Dr. Becich is Professor and Chairman of the Department of Biomedical Informatics at the University of Pittsburgh School of Medicine. He is jointly appointed in Pathology, Information Sciences/Telecommunications and Clinical/Translational Research. He is Associate Director of the University of Pittsburgh Cancer Institute and Co-Director of the Clinical and Translational Science Institute at the University of Pittsburgh School of Medicine. Dr. Becich obtained his MD and a PhD in Experimental Pathology from Northwestern University, and served as a staff anatomic pathologist after completing his pathology residency at Washington University School of Medicine (St. Louis, MO). At the University of Pittsburgh School of Medicine he founded the nation's first Pathology Informatics fellowship program and the Advancing Practice Instruction and Innovation through Informatics (APIII) conference which now has been renamed as Pathology Informatics 20XX. In 2000, in partnership with Bruce Friedman, MD, he helped co-found the Association for Pathology Informatics. He is a member of 14 professional societies and has contributed to over 150 papers as well as several on-line presentations. He is a fellow of the College of American Pathologists and the American College of Medical Informatics. Dr. Becich's research interests are focused on the interface between clinical informatics imaging informatics and bioinformatics. His research is funded by the NCI, NCRR, NLM, CDC, TATRC and the DOD and includes clinical phenotyping of patients for genomic studies, tissue banking informatics and bioinformatics with a special emphasis on data sharing. Dr. Becich is a member of the Scientific Advisory Board of Omnyx and has been an innovator and entrepreneur in the area of whole slide imaging and digital pathology and their use in improving patient care and patient safety. A complete online profile including bibliography is available at www.dbmi.pitt.edu/person/michael-j-becich-md-phd.
Brett Bouma is a co-inventor of NinePoint Medical’s optical imaging technology. He is a professor of dermatology and health sciences and technology at Harvard Medical School and an associate physicist at the Wellman Center for Photomedicine at Massachusetts General Hospital. Brett’s research on optical technology has contributed to the development of imaging modalities such as optical coherence tomography, spectrally encoded confocal microscopy, and spectrally encoded endoscopy. A prolific author and coauthor of professional papers, scientific abstracts, and book chapters, he is a fellow of the Optical Society of America. He received a BS degree in physics from Hope College, an MS degree in physics from Michigan State University, and a PhD degree in physics from the University of Illinois, Chicago.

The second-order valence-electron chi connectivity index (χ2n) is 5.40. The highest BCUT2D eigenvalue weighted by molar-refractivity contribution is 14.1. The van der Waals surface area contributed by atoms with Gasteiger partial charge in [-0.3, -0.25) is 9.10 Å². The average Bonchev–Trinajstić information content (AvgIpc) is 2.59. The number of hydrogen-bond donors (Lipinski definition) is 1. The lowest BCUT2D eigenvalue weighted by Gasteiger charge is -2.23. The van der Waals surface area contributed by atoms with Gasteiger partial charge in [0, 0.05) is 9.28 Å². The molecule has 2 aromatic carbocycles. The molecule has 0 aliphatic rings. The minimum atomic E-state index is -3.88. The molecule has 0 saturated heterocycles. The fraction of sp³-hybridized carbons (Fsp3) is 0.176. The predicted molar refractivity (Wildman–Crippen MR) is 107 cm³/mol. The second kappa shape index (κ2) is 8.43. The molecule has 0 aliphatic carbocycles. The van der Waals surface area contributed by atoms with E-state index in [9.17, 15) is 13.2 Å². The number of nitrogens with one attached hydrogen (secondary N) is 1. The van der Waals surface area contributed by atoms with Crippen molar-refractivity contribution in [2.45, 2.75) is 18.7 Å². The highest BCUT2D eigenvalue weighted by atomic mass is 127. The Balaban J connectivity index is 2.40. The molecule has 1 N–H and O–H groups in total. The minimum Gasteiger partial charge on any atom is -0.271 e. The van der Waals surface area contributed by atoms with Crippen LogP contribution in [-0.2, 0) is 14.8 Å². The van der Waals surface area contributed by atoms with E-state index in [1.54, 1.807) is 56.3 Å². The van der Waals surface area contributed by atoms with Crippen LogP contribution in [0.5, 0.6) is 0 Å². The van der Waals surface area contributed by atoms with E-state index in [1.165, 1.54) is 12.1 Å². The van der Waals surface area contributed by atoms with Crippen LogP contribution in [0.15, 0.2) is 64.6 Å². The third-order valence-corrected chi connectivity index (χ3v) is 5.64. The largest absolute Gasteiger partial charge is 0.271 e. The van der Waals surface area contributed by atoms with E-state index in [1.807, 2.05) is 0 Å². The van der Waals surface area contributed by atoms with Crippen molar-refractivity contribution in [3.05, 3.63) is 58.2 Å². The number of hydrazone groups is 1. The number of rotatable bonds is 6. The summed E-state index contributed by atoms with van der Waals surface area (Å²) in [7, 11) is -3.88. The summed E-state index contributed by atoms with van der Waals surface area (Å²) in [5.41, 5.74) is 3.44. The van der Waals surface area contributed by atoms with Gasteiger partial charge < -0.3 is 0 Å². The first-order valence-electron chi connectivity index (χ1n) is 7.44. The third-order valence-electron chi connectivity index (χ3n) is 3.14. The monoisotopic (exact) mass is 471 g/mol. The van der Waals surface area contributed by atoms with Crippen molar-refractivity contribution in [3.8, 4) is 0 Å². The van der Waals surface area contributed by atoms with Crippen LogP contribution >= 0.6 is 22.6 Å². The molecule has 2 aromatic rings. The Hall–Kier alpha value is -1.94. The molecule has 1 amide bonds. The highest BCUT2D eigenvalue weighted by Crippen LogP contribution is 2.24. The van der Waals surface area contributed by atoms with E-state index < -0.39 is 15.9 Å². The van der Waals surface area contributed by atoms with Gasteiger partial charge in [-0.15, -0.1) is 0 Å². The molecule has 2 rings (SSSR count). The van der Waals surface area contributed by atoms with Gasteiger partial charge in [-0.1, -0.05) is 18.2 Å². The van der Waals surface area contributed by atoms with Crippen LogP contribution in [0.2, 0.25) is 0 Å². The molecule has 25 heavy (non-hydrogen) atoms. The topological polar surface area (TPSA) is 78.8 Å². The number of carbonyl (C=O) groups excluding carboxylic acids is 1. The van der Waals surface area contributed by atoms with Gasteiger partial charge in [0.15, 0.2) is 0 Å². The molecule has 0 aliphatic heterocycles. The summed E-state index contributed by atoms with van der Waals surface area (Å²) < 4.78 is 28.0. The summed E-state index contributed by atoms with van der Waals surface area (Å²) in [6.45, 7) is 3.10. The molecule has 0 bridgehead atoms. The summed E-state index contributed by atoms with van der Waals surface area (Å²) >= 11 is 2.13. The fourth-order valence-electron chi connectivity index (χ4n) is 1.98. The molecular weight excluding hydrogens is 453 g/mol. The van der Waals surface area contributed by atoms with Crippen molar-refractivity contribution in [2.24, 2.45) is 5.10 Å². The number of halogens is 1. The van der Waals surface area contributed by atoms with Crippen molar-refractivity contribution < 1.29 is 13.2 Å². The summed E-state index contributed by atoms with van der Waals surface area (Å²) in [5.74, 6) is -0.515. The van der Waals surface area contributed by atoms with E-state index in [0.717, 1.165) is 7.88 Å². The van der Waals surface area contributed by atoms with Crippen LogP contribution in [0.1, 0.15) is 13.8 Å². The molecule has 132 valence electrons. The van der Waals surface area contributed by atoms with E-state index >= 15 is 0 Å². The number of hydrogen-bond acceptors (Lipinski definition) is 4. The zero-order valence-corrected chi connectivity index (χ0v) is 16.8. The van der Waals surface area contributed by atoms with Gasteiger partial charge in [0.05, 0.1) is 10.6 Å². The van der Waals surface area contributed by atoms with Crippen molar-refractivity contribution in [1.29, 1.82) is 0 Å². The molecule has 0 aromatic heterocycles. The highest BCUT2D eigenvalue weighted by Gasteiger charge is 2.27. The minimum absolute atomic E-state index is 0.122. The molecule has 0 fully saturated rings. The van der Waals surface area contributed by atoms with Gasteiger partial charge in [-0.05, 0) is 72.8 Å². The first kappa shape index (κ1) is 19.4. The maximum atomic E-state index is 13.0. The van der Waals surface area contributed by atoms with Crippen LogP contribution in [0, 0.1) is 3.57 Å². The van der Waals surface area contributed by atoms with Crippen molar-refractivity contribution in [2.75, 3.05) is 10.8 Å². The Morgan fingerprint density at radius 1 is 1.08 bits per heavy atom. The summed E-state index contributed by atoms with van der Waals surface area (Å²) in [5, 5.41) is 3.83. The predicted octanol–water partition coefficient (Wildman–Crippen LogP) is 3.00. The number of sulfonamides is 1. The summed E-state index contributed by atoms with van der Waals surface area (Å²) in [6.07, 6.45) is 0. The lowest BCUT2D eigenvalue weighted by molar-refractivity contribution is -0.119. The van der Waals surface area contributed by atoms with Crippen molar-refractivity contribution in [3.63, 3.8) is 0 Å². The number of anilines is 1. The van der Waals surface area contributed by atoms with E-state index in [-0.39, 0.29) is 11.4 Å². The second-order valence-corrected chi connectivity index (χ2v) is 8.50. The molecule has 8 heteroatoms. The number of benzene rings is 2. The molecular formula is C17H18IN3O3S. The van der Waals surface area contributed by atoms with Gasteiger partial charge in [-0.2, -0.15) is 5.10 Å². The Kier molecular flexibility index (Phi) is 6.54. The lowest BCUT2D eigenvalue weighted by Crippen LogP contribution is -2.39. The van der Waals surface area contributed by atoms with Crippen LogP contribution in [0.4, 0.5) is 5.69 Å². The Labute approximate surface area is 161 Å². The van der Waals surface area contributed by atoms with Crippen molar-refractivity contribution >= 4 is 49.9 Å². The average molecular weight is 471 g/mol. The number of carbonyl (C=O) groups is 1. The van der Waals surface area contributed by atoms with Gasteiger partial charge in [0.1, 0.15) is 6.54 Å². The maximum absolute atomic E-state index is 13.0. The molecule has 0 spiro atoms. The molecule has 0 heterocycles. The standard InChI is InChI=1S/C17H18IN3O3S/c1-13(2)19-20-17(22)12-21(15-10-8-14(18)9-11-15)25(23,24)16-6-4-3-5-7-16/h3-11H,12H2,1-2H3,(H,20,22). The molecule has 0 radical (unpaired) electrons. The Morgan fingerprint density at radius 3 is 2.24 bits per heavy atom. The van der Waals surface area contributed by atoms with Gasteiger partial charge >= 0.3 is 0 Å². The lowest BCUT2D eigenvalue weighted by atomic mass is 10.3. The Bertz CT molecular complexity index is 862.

Dr. Sanjiv Sam Gambhir is the Virginia and D.K. Ludwig Professor of Cancer Research and the Chair of Radiology at Stanford University School of Medicine. He also heads up the Canary Center at Stanford for Cancer Early Detection. He received his MD/PhD from the UCLA Medical Scientist Training Program. He has over 400 publications in the field and over 40 patents pending or granted. An internationally recognized researcher in molecular imaging with over $75 Million of NIH funding as the PI, his lab has focused on interrogating fundamental molecular events in living subjects. He has developed and clinically translated several multimodality molecular imaging strategies including imaging of gene and cell therapies. He has also developed strategies for Raman and Photoacoustic molecular imaging. He serves as an advisor to several companies including General Electric Medical Systems and Bayer-Schering and has also co-founded several imaging startups.